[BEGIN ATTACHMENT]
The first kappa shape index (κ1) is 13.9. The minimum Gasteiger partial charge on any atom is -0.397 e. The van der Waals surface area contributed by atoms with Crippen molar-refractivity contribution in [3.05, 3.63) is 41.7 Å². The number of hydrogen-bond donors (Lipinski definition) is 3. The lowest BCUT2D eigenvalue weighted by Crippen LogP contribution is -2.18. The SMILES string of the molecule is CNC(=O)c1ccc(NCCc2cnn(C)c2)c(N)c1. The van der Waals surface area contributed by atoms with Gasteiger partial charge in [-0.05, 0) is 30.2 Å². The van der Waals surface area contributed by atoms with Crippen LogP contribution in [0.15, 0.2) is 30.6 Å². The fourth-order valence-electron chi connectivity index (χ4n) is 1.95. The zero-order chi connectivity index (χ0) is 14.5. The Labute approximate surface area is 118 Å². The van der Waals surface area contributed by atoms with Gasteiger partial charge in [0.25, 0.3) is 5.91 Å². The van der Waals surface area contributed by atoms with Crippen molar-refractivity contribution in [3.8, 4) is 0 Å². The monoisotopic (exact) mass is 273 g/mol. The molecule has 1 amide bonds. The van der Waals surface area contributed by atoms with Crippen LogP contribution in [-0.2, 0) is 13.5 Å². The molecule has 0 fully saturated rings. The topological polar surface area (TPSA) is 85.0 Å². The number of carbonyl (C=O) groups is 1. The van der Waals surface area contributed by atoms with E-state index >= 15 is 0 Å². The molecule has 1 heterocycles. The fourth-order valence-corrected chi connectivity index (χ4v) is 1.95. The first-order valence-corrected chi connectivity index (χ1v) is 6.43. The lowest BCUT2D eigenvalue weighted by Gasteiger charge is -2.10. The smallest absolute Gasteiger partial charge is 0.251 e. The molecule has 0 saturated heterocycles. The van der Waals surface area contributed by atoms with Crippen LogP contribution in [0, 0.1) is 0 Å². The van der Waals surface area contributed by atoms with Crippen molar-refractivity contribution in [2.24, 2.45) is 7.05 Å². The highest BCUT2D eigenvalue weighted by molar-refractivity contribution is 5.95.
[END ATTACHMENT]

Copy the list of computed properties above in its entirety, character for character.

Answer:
The first kappa shape index (κ1) is 13.9. The minimum Gasteiger partial charge on any atom is -0.397 e. The van der Waals surface area contributed by atoms with Crippen molar-refractivity contribution in [3.05, 3.63) is 41.7 Å². The number of hydrogen-bond donors (Lipinski definition) is 3. The lowest BCUT2D eigenvalue weighted by Crippen LogP contribution is -2.18. The SMILES string of the molecule is CNC(=O)c1ccc(NCCc2cnn(C)c2)c(N)c1. The van der Waals surface area contributed by atoms with Gasteiger partial charge in [-0.05, 0) is 30.2 Å². The van der Waals surface area contributed by atoms with Crippen LogP contribution in [0.15, 0.2) is 30.6 Å². The fourth-order valence-electron chi connectivity index (χ4n) is 1.95. The zero-order chi connectivity index (χ0) is 14.5. The Labute approximate surface area is 118 Å². The van der Waals surface area contributed by atoms with Gasteiger partial charge in [0.25, 0.3) is 5.91 Å². The van der Waals surface area contributed by atoms with Crippen molar-refractivity contribution in [3.8, 4) is 0 Å². The monoisotopic (exact) mass is 273 g/mol. The molecule has 1 amide bonds. The van der Waals surface area contributed by atoms with Crippen LogP contribution in [-0.2, 0) is 13.5 Å². The molecule has 0 fully saturated rings. The topological polar surface area (TPSA) is 85.0 Å². The number of carbonyl (C=O) groups is 1. The van der Waals surface area contributed by atoms with E-state index >= 15 is 0 Å². The molecule has 1 heterocycles. The fourth-order valence-corrected chi connectivity index (χ4v) is 1.95. The first-order valence-corrected chi connectivity index (χ1v) is 6.43. The lowest BCUT2D eigenvalue weighted by Gasteiger charge is -2.10. The smallest absolute Gasteiger partial charge is 0.251 e. The molecule has 0 saturated heterocycles. The van der Waals surface area contributed by atoms with Crippen LogP contribution in [0, 0.1) is 0 Å². The van der Waals surface area contributed by atoms with Crippen molar-refractivity contribution in [2.24, 2.45) is 7.05 Å². The highest BCUT2D eigenvalue weighted by molar-refractivity contribution is 5.95.